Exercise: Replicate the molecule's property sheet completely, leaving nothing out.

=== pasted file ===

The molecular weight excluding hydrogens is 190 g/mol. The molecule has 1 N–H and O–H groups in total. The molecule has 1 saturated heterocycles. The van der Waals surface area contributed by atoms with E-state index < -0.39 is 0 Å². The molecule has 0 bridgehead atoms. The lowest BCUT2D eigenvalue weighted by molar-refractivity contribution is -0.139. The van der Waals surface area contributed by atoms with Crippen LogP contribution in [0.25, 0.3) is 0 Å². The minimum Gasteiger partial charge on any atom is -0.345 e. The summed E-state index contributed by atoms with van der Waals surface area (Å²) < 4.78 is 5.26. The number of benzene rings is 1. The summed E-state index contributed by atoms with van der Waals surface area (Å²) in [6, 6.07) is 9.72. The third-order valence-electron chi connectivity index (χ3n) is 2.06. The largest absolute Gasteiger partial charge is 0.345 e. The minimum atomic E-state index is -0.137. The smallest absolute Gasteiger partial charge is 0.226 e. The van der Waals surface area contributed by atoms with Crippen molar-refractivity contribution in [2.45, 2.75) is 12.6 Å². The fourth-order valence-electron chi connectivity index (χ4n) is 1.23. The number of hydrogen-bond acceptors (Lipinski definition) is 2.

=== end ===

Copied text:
The molecular weight excluding hydrogens is 190 g/mol. The molecule has 1 N–H and O–H groups in total. The molecule has 1 saturated heterocycles. The van der Waals surface area contributed by atoms with E-state index < -0.39 is 0 Å². The molecule has 0 bridgehead atoms. The lowest BCUT2D eigenvalue weighted by molar-refractivity contribution is -0.139. The van der Waals surface area contributed by atoms with Crippen LogP contribution in [0.25, 0.3) is 0 Å². The minimum Gasteiger partial charge on any atom is -0.345 e. The summed E-state index contributed by atoms with van der Waals surface area (Å²) < 4.78 is 5.26. The number of benzene rings is 1. The summed E-state index contributed by atoms with van der Waals surface area (Å²) in [6, 6.07) is 9.72. The third-order valence-electron chi connectivity index (χ3n) is 2.06. The largest absolute Gasteiger partial charge is 0.345 e. The minimum atomic E-state index is -0.137. The smallest absolute Gasteiger partial charge is 0.226 e. The van der Waals surface area contributed by atoms with Crippen molar-refractivity contribution in [2.45, 2.75) is 12.6 Å². The fourth-order valence-electron chi connectivity index (χ4n) is 1.23. The number of hydrogen-bond acceptors (Lipinski definition) is 2.